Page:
Tacitus and Tiberius

After 100 years, the Loeb Classical Library is not just a repository of history — it is itself a historical document, through which you can trace the evolution of modern understandings of the ancient world. Take, for instance, the introduction to the 1931 Loeb edition of the Annals of Tacitus. The translator, John Jackson, grants that “the greatness” of the Roman historian’s intellect and literary style can still “be felt after the lapse of eighteen centuries.” But “how long they will continue to be felt, one must at whiles wonder,” he goes on to write. On the whole, Jackson finds Tacitus’ picture of corruption and political violence in imperial Rome too uniformly dark to be credible. He speaks of the historian’s “wild exaggerations” and “poisoned” rhetoric, and complains that he lacked “a charity that thinks no evil.” At best, Jackson hoped that “as long as Europe retains the consciousness of her origins,” Tacitus would continue to find “some” readers.

The historical irony could not be thicker; for within the decade, modern Europe would become an uncannily perfect reflection of Tacitus’ Rome. With the rise of totalitarianism in Germany, Italy, and Russia, Tacitus’ descriptions of Rome under the early Caesars would no longer seem like “wild exaggerations” but daily news reports. Secret police, anonymous denunciations, constant shifts of the government “line,” whole societies cowering before the whims of rulers: Tacitus described it all, two millennia earlier. The critic Lionel Trilling, writing about Tacitus in his 1950 book The Liberal Imagination, titled his essay “Tacitus Now”: “our political education of the last decades has given us to understand the historian of imperial Rome,” Trilling declared, with his litany of “dictatorship and repression, spies and political informers, blood purges and treacherous dissension.”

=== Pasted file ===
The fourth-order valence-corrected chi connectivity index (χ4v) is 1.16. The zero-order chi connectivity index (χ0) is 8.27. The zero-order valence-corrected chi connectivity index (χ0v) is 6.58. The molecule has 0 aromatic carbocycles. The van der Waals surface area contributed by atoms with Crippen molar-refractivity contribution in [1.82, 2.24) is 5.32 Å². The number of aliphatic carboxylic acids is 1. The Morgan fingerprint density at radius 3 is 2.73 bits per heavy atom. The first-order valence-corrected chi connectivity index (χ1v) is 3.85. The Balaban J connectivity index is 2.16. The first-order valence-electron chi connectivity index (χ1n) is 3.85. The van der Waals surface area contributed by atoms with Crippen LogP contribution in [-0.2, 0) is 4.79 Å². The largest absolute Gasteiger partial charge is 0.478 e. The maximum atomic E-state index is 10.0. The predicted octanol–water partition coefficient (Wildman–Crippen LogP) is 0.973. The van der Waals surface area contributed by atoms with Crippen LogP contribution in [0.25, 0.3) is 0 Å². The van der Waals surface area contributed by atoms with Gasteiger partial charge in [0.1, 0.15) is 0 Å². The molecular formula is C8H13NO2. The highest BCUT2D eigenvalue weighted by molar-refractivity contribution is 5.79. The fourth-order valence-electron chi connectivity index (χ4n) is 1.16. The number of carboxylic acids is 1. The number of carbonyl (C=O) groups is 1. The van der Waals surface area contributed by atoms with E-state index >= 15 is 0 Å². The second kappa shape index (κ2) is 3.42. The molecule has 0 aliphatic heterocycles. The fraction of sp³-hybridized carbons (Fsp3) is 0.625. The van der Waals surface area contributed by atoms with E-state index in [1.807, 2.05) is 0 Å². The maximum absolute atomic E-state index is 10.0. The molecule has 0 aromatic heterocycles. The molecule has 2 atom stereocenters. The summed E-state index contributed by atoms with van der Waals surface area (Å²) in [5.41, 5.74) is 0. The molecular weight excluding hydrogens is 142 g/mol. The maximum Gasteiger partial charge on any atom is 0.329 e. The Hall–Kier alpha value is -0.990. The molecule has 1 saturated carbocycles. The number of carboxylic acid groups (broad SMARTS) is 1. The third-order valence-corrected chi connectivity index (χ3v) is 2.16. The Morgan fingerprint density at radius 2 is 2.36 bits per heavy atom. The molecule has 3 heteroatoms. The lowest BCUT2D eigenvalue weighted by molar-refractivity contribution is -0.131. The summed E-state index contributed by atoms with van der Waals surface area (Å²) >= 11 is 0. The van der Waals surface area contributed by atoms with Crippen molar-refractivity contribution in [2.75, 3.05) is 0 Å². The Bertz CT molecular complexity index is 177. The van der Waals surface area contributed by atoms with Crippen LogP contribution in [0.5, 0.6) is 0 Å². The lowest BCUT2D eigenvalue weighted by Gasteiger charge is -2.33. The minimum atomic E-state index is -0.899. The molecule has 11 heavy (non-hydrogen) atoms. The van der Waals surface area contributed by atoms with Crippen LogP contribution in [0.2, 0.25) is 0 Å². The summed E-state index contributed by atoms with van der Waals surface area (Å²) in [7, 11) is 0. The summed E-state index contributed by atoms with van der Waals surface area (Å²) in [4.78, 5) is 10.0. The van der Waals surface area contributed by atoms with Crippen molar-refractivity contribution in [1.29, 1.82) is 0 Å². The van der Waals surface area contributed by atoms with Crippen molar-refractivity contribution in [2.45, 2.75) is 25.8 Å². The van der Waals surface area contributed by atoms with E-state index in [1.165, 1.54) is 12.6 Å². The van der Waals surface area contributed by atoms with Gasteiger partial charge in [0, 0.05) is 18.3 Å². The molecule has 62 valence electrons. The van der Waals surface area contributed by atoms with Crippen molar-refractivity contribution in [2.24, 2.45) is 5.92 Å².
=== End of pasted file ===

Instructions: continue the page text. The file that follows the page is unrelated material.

Indeed, Tacitus begins the Annals by complaining that the true history of Rome under the “bad emperors” — Tiberius, Caligula, Claudius, and Nero, who reigned from A.D. 14 to 69 — had never been written because of the “sycophancy” and “cowardice” those rulers inspired in their subjects. Publius Cornelius Tacitus, who was probably born around 55, had himself completed an illustrious career in politics by the time he wrote the Annals, which appeared in 116. Enough time had passed for him to be able to write the undisguised history of the early Caesars — in his famous phrase, “sine ira et studio,” “without anger and without partiality.”